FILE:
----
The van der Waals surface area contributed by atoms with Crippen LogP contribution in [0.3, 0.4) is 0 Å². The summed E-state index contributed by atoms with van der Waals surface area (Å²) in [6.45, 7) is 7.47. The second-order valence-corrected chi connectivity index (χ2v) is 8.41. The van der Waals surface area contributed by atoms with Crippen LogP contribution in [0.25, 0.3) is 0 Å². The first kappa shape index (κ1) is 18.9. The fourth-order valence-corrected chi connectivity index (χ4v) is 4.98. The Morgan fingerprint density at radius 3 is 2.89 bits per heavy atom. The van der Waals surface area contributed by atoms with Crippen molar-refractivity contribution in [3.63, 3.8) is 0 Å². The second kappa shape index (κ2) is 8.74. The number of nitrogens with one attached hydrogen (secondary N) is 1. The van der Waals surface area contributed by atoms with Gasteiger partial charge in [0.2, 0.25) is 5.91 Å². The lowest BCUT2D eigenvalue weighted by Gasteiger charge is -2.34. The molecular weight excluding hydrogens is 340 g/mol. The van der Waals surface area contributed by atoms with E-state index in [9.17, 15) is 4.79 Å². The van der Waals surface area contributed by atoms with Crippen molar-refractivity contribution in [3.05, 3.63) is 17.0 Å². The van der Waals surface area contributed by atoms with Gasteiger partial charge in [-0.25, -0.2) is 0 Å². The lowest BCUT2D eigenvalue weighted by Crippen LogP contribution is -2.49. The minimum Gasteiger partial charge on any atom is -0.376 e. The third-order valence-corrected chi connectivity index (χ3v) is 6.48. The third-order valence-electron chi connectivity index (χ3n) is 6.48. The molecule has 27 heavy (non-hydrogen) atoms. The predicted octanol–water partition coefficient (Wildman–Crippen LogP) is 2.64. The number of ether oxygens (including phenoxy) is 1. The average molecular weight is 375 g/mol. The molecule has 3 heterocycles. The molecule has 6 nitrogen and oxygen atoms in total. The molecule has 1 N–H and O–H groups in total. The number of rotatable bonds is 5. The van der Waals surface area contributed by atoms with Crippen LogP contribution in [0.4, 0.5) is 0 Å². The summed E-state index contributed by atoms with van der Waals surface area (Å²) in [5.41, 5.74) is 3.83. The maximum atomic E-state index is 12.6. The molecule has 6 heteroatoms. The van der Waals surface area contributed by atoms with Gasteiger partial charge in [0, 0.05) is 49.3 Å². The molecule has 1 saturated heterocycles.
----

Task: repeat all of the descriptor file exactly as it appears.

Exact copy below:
The van der Waals surface area contributed by atoms with Crippen LogP contribution in [0.3, 0.4) is 0 Å². The summed E-state index contributed by atoms with van der Waals surface area (Å²) in [6.45, 7) is 7.47. The second-order valence-corrected chi connectivity index (χ2v) is 8.41. The van der Waals surface area contributed by atoms with Crippen LogP contribution in [0.25, 0.3) is 0 Å². The first kappa shape index (κ1) is 18.9. The fourth-order valence-corrected chi connectivity index (χ4v) is 4.98. The Morgan fingerprint density at radius 3 is 2.89 bits per heavy atom. The van der Waals surface area contributed by atoms with Crippen molar-refractivity contribution in [3.63, 3.8) is 0 Å². The second kappa shape index (κ2) is 8.74. The number of nitrogens with one attached hydrogen (secondary N) is 1. The van der Waals surface area contributed by atoms with Gasteiger partial charge in [0.2, 0.25) is 5.91 Å². The lowest BCUT2D eigenvalue weighted by Gasteiger charge is -2.34. The molecular weight excluding hydrogens is 340 g/mol. The van der Waals surface area contributed by atoms with E-state index in [9.17, 15) is 4.79 Å². The van der Waals surface area contributed by atoms with Crippen molar-refractivity contribution in [3.05, 3.63) is 17.0 Å². The van der Waals surface area contributed by atoms with Gasteiger partial charge in [-0.25, -0.2) is 0 Å². The lowest BCUT2D eigenvalue weighted by Crippen LogP contribution is -2.49. The minimum Gasteiger partial charge on any atom is -0.376 e. The third-order valence-corrected chi connectivity index (χ3v) is 6.48. The third-order valence-electron chi connectivity index (χ3n) is 6.48. The molecule has 27 heavy (non-hydrogen) atoms. The predicted octanol–water partition coefficient (Wildman–Crippen LogP) is 2.64. The number of ether oxygens (including phenoxy) is 1. The average molecular weight is 375 g/mol. The molecule has 3 heterocycles. The molecule has 6 nitrogen and oxygen atoms in total. The molecule has 1 N–H and O–H groups in total. The number of rotatable bonds is 5. The van der Waals surface area contributed by atoms with Crippen LogP contribution in [0.4, 0.5) is 0 Å². The summed E-state index contributed by atoms with van der Waals surface area (Å²) in [5.41, 5.74) is 3.83. The maximum atomic E-state index is 12.6. The molecule has 6 heteroatoms. The van der Waals surface area contributed by atoms with Gasteiger partial charge in [0, 0.05) is 49.3 Å². The molecule has 1 saturated heterocycles.